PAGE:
Fitness to Fly

Air travel and your health.

Flying with a medical condition? You may need to apply for medical clearance, or a MEDIF form.

Traveling with children will require extra thought and planning. Many travel-related vaccinations and preventive medicines that are used for adults are not recommended for young children.

Talk with your child’s doctor about your travel plans.
Although air travel is safe for healthy newborns, infants, and children, a few issues should be considered in preparation for travel. Children with chronic heart or lung problems may be at risk for hypoxia during flight, and a clinician should be consulted before travel. Making sure that children can be safely restrained during a flight is a safety consideration. Severe turbulence or a crash can create enough momentum that a parent cannot hold onto a child:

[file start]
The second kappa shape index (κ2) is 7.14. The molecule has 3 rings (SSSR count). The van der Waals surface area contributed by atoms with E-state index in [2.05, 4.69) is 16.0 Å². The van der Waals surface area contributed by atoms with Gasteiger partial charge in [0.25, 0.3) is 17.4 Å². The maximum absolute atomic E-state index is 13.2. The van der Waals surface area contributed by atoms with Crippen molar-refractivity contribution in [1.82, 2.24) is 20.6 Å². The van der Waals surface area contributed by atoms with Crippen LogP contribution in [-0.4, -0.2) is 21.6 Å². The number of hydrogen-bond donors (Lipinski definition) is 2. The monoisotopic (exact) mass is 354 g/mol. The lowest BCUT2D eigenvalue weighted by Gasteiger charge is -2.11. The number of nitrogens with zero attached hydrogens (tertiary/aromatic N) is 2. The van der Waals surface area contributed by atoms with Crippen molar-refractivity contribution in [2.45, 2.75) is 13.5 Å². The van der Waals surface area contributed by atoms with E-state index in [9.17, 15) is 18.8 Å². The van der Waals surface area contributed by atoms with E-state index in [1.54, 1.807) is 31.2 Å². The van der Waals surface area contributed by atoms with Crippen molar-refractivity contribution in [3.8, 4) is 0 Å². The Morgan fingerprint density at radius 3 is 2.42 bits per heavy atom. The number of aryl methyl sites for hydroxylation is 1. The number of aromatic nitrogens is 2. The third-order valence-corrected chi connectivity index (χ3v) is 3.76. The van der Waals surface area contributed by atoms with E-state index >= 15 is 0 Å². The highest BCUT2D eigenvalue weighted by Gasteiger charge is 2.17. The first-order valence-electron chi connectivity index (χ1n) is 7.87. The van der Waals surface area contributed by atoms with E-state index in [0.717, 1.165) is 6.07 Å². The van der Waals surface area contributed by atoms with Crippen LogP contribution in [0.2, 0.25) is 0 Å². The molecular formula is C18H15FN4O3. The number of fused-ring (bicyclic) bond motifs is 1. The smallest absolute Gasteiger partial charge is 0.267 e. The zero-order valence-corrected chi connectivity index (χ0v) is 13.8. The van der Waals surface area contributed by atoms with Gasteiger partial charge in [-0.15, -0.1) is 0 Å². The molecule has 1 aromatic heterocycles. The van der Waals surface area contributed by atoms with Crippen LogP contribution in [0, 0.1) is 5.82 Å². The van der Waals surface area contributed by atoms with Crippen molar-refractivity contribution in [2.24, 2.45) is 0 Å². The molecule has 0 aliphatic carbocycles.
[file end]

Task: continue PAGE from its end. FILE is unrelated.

•    Children should be placed in a rear-facing Federal Aviation Authority–approved child-safety seat until they are aged ≥1 year and weigh ≥20 lb (9 kg).
•    Children aged ≥1 year and 20–40 lb (9–18 kg) should use a forward-facing Federal Aviation Authority–approved child-safety seat.
•    Children who weigh >40 lb (18 kg) can be secured in the aircraft seat belt.
Ear pain can be troublesome for infants and children during descent. Pressure in the middle ear can be equalized by swallowing or chewing:
•    Infants should nurse or suck on a bottle.
•    Older children can try chewing gum.
•    Antihistamines and decongestants have not been shown to be of benefit.
There is no evidence that air travel exacerbates the symptoms or complications associated with otitis media. Travel to different time zones, jet lag, and schedule disruptions can disturb sleep patterns in infants and children, as well as in adults.